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Rid Your Garden of Slugs
by: Marilyn Pokorney
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You may retrieve this article by:

Autoresponder: slugtips@getresponse.com
Website: http://www.apluswriting.net/articles/slugtips.txt

Words: 435 words
Copyright: 2005 Marilyn Pokorney

Please leave the resource box intact with an active link,
and send a courtesy copy of the publication in which the
article appears to: marilynp@nctc.net
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Slugs are major pests of horticultural plants throughout the
world. They are destructive pests of home gardens,
landscapes, nurseries, greenhouses, and field crops.

Slugs also pose a health threat to humans, pets and wildlife
by serving as intermediate hosts for parasites such as
lungworm.

Slugs are inactive in cold weather and hibernate in the
soil.

Heavy mulching and watering, required for productive and
beautiful gardens create
favorable conditions for slugs.

Slugs destroy plants by killing seeds or seedlings, by
destroying stems or growing points, or by reducing the leaf
area. Slug feeding may also initiate mold growth or
rotting.

Slugs feed on a variety of living plants chewing holes in
leaves, flowers, fruit and young bark. They are also
serious pests of ripening fruits, such as strawberries and
tomatoes, that are close to the ground. However, they will
also feed on foliage and fruit of some trees favoring
citrus. Some plants that are seriously damaged include
artichokes, asparagus, basil, beans, cabbage, dahlia,
delphinium, hosta, lettuce, marigolds, and many more plants
too numerous to list here. To determine if damage is caused
by a slug or other insect, look for a clear, silvery mucous
trail.

Under ideal conditions, chemical baits, containing
metaldehyde, can be somewhat effective because this aldehyde
paralyzes the slugs and they eventually die from
dehydration. However, under cool and wet conditions when
slugs are most active and troublesome, they can often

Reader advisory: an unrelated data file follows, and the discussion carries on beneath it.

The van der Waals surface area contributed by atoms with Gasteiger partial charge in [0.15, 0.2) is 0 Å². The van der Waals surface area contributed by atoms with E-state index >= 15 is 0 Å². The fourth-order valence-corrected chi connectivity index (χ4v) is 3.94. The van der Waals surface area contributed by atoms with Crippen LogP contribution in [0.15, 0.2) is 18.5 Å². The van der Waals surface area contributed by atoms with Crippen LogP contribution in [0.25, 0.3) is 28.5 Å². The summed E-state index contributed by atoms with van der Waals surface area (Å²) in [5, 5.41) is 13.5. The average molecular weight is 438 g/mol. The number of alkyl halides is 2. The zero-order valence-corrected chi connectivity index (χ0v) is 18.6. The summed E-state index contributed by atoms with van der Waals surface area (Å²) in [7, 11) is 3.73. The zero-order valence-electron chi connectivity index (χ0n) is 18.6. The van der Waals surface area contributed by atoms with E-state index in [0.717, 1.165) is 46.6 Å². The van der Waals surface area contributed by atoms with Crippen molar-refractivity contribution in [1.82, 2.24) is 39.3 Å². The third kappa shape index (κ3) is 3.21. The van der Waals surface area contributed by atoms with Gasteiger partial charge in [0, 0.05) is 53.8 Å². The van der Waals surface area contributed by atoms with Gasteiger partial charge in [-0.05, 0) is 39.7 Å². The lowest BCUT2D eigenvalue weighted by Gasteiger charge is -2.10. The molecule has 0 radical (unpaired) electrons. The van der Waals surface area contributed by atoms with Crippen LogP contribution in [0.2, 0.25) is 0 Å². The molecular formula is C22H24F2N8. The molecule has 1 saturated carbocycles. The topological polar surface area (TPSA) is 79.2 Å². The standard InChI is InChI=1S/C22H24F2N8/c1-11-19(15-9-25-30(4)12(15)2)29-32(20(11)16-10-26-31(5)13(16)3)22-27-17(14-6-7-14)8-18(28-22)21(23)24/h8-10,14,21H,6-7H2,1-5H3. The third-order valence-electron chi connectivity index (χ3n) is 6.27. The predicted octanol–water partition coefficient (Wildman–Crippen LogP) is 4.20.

recover. And these chemicals are poisonous to cats, dogs,
birds and curious children.

Biological control provides an attractive alternative to
traditional control practices. Nematodes possess
exceptional potential as biocontrol agents for pest slugs.

In Europe, a product as been successfully developed from
Phasmarhabditis hermaphrodita, that is effective against a
wide variety of pest slug and snail species and it targets
only slugs and snails.

It would be a perfect solution for introduction into the US
but there are no published records of P. hermaphrodita
occurrence in the US. Thus, regulatory issues prohibit it's
introduction and marketing in the US.

Slugs do play a positive role in the environment. Because
slugs are also scavengers eating decaying vegetation, animal
feces, and carrion they help in breaking down decomposing
materials thus helping to release nutrients back into the
soil.

Slugs are night feeders so night traps and beer traps are
the best ways to catch and trap them. But there are many
other methods proven successful. One includes a very
common, but not well known, ingredient.

For more information:
http://www.apluswriting.net/garden/slugs.htm

About the author:
Author: Marilyn Pokorney
Freelance writer of science, nature, animals and the
environment.
Also loves crafts, gardening, and reading.
Website: http://www.apluswriting.net


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